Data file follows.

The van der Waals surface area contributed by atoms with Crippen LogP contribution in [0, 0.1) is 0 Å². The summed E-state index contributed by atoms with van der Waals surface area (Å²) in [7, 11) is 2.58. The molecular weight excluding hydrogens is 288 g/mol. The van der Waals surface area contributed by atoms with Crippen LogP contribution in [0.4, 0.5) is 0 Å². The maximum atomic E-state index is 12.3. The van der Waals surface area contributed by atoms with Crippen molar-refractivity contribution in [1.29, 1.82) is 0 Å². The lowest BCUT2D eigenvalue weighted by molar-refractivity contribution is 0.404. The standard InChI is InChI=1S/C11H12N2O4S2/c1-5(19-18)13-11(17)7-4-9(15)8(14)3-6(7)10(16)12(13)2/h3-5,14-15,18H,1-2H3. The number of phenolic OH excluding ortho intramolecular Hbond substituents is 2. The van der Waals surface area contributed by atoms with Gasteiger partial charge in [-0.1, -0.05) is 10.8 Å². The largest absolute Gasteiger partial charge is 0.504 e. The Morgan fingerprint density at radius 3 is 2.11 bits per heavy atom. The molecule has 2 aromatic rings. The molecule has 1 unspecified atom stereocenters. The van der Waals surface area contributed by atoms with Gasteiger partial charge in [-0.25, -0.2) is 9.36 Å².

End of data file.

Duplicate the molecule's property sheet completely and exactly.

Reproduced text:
The van der Waals surface area contributed by atoms with Crippen LogP contribution in [0, 0.1) is 0 Å². The summed E-state index contributed by atoms with van der Waals surface area (Å²) in [7, 11) is 2.58. The molecular weight excluding hydrogens is 288 g/mol. The van der Waals surface area contributed by atoms with Crippen LogP contribution in [0.4, 0.5) is 0 Å². The maximum atomic E-state index is 12.3. The van der Waals surface area contributed by atoms with Crippen molar-refractivity contribution in [1.29, 1.82) is 0 Å². The lowest BCUT2D eigenvalue weighted by molar-refractivity contribution is 0.404. The standard InChI is InChI=1S/C11H12N2O4S2/c1-5(19-18)13-11(17)7-4-9(15)8(14)3-6(7)10(16)12(13)2/h3-5,14-15,18H,1-2H3. The number of phenolic OH excluding ortho intramolecular Hbond substituents is 2. The van der Waals surface area contributed by atoms with Gasteiger partial charge in [-0.1, -0.05) is 10.8 Å². The largest absolute Gasteiger partial charge is 0.504 e. The Morgan fingerprint density at radius 3 is 2.11 bits per heavy atom. The molecule has 2 aromatic rings. The molecule has 1 unspecified atom stereocenters. The van der Waals surface area contributed by atoms with Gasteiger partial charge in [-0.25, -0.2) is 9.36 Å².